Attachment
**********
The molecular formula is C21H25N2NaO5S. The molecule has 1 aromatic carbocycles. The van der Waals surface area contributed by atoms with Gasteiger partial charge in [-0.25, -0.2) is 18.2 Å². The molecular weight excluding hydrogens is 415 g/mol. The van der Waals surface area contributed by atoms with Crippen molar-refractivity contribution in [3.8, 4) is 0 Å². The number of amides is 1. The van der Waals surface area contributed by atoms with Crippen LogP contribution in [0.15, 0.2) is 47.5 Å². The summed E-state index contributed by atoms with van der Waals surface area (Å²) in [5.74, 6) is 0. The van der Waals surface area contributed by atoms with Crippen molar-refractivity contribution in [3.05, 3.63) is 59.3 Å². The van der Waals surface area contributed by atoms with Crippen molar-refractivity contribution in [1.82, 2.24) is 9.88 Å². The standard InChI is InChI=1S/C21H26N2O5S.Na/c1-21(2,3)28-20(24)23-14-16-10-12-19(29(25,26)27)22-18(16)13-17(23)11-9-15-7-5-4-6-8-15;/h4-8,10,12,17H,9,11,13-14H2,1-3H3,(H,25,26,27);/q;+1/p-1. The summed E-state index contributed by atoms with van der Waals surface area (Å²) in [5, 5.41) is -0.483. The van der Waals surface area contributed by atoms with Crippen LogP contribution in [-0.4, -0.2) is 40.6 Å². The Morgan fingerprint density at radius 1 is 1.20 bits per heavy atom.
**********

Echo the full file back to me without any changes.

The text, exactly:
The molecular formula is C21H25N2NaO5S. The molecule has 1 aromatic carbocycles. The van der Waals surface area contributed by atoms with Gasteiger partial charge in [-0.25, -0.2) is 18.2 Å². The molecular weight excluding hydrogens is 415 g/mol. The van der Waals surface area contributed by atoms with Crippen molar-refractivity contribution in [3.8, 4) is 0 Å². The number of amides is 1. The van der Waals surface area contributed by atoms with Crippen LogP contribution in [0.15, 0.2) is 47.5 Å². The summed E-state index contributed by atoms with van der Waals surface area (Å²) in [5.74, 6) is 0. The van der Waals surface area contributed by atoms with Crippen molar-refractivity contribution in [3.05, 3.63) is 59.3 Å². The van der Waals surface area contributed by atoms with Crippen molar-refractivity contribution in [1.82, 2.24) is 9.88 Å². The standard InChI is InChI=1S/C21H26N2O5S.Na/c1-21(2,3)28-20(24)23-14-16-10-12-19(29(25,26)27)22-18(16)13-17(23)11-9-15-7-5-4-6-8-15;/h4-8,10,12,17H,9,11,13-14H2,1-3H3,(H,25,26,27);/q;+1/p-1. The summed E-state index contributed by atoms with van der Waals surface area (Å²) in [5, 5.41) is -0.483. The van der Waals surface area contributed by atoms with Crippen LogP contribution in [-0.4, -0.2) is 40.6 Å². The Morgan fingerprint density at radius 1 is 1.20 bits per heavy atom.